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A thousand miles of AP on 2019.32.12.2


Active Member
Jun 28, 2019
Talent, OR
Yesterday we finished a 1200-mile round trip to Oregon and back home to Sacramento. Nearly the whole trip was on I-5 (that's "the 5" for those of you from SoCal). I'd estimate that we used some level of AP on about a thousand of those 1200 miles. So I thought I'd share some thoughts. Read if you're interested. Comment if you're more interested. Or ignore if not.

First, the bad (I'm an optimist, so I'd rather end on the good):
  1. Bronco Mode. I named this based on my wife's complaint as a passenger--she said she felt she were riding a wild bronco. This happened several times, and the conditions were consistent. We'd be on a curvy stretch of the freeway in the mountains. We were in lane 2, approaching a slower semi in lane 1. It was plainly clear that we would pass the truck with no trouble. Well, plain to me. The car would suddenly brake--not super hard, but enough to nod our heads forward and press our bodies into our seat belts. Then it would realize the lane was clear, and accelerate. Then slow. Then accelerate. Hence the bronco comment. The car seemed to be showing doubt about whether the truck was in our lane. It clearly was not. In straighter conditions, this was never a problem.
  2. Wiggle Your Hips. The Model 3 is a sexy car, but I do not want Wattney wiggling from side to side. This also happened several times. The car would begin a lane change, then have doubt and move back, then resume the lane change. Sometimes there would be several wiggles before it decided one way or the other. Most times I wrested control, embarrassed at how this looked to fellow drivers. This was usually when there was another vehicle in the intended lane. I'm all for the car changing its mind when conditions change abruptly, but this indecisiveness is annoying. After a few instances, I saw other nearby cars just plain back off, likely afraid of the drunk behind the wheel of our car.
  3. Imaginary Friends. (Or Enemies.) There were a few instances of this. I'd be rolling along on NoA, nobody nearby in any lane. But way ahead I'd see traffic merging from an on ramp, or a slow truck, so I'd turn on the left indicator to tell the car to change lanes. Most times this worked fine. But a few times the lane would shade blue, we'd start to move over, and then the car would fairly gently move back to the original lane. One time there was a screen message that said (approximately), "Auto lane change cancelled." I could see no reason it would have bailed out.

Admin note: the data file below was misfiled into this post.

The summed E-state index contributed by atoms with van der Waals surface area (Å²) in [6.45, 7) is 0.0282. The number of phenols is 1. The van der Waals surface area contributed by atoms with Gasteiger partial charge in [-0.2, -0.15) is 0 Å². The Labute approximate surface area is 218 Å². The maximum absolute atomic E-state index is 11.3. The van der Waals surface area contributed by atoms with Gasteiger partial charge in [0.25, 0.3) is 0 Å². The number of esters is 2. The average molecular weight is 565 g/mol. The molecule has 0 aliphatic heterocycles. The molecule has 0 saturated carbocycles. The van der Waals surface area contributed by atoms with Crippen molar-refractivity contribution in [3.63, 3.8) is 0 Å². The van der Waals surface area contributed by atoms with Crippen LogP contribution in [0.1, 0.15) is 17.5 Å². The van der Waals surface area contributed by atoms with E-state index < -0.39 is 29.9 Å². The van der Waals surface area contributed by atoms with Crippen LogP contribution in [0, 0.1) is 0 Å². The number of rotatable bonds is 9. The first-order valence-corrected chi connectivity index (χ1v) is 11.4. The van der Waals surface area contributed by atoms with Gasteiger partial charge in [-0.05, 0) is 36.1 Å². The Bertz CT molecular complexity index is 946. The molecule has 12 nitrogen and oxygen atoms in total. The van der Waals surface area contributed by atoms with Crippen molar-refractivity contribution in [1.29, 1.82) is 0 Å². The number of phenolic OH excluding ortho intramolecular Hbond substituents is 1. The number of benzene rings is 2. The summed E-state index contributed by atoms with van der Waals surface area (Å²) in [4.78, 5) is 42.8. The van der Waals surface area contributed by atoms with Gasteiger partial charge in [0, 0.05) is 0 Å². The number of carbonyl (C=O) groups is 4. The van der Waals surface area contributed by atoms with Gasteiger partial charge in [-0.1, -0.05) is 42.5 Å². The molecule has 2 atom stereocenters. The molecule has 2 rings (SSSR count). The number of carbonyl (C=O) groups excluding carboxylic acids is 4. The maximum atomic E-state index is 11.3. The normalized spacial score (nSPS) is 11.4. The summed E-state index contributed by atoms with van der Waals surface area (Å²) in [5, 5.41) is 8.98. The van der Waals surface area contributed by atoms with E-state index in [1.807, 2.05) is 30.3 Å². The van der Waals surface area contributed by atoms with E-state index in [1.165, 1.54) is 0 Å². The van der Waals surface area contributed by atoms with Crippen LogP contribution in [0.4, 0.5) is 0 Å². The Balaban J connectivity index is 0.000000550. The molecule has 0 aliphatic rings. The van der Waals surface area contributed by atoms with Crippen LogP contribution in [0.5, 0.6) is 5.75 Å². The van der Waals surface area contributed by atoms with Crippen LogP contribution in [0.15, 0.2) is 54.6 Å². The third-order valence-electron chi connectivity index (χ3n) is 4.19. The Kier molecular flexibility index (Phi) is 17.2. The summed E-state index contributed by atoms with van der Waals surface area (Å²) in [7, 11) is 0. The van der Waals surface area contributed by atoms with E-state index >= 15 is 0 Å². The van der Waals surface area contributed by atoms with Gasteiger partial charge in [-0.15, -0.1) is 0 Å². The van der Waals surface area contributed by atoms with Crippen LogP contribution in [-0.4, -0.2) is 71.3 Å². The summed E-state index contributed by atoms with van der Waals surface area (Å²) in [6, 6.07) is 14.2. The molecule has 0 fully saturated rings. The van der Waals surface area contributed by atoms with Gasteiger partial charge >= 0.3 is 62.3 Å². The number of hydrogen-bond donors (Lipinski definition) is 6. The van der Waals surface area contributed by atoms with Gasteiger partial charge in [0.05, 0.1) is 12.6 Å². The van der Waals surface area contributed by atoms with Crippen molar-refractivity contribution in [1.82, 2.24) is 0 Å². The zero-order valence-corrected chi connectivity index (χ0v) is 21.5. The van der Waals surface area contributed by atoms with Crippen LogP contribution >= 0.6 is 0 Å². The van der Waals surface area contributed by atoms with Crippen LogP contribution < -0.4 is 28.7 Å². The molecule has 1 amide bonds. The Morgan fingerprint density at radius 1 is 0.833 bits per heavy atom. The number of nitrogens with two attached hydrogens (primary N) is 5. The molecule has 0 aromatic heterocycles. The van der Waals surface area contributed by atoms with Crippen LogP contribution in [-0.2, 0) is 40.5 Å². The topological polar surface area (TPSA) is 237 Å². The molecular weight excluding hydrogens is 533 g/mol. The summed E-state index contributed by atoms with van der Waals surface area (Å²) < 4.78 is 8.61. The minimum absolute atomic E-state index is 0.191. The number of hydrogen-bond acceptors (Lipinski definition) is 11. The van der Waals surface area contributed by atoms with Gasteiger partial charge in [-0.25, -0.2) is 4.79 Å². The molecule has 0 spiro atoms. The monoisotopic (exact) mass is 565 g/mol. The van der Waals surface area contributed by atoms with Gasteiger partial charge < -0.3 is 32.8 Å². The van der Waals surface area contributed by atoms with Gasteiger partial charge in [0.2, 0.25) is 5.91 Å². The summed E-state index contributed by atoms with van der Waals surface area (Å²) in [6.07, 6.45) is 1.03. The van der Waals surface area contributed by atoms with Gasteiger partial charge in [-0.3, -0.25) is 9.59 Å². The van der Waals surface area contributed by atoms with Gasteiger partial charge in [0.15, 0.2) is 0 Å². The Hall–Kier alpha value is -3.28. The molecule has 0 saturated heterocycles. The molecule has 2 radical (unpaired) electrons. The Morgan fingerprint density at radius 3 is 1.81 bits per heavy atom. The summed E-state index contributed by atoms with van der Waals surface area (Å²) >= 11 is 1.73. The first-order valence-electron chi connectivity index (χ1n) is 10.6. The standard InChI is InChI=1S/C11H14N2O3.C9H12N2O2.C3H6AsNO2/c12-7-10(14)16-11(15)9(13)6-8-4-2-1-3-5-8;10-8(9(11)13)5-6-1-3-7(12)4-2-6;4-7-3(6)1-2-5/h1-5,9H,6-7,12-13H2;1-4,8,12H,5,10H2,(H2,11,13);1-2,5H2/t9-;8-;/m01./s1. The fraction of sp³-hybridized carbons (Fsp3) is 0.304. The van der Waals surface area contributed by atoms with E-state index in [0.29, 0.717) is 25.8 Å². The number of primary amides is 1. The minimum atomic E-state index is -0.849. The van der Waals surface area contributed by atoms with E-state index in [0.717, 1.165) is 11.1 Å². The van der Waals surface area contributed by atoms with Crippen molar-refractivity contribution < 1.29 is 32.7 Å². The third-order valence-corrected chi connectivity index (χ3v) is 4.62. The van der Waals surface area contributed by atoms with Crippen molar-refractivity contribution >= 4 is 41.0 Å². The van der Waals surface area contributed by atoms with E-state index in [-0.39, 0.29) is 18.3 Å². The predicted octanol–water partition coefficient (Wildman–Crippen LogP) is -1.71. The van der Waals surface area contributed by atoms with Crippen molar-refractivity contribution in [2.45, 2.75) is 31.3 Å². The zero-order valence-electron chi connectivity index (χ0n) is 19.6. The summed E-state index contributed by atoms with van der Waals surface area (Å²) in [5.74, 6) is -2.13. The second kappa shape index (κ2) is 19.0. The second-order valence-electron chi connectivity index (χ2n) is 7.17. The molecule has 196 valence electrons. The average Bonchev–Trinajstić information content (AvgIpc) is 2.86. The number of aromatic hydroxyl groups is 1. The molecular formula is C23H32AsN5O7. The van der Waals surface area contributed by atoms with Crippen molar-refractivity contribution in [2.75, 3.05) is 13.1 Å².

The good:
  1. We made this same trip about six months ago. There were several times back then where the freeway would be curving left as a right exit headed off. The car would hesitate, as if uncertain whether to continue on the freeway or take the exit. (The NoA route was to continue on the freeway.) My guess was that its attraction to the exit was that it was actually a straighter path than staying on the freeway, even though not the right path. Anyway, this never happened on the recent trip. Yay!
  2. With the exceptions mentioned above, in general automatic lane changes were smoother and, well, more human than in previous releases. It seemed more confident. It adjusted speed up or down to match traffic in the intended lane, and did so nicely. In fact, it solved problems well that appeared more difficult than the ones where it wiggled (#2 above). Yay!
  3. It seemed to be looking farther ahead than in the past. Before there have been times we were approaching slower traffic, and the car wanted to maintain its set speed until uncomfortably late before slowing for traffic. On this trip the slowing began earlier, and was thus more gentle. Related to this, it seemed to be making decisions earlier about changing lanes to pass slower traffic ahead. Yay!
So that's my trip report!
Thanks for write up. I also experienced most of what you have. I agree AP, NOA, etc are getting better to mimic what decision I would have made. Majority of the time its about right, but "bronco mode" also happens on the streets, usually when car slows down, then stops and slows down again rather than one continues brake sequence. Enjoy long drives to come!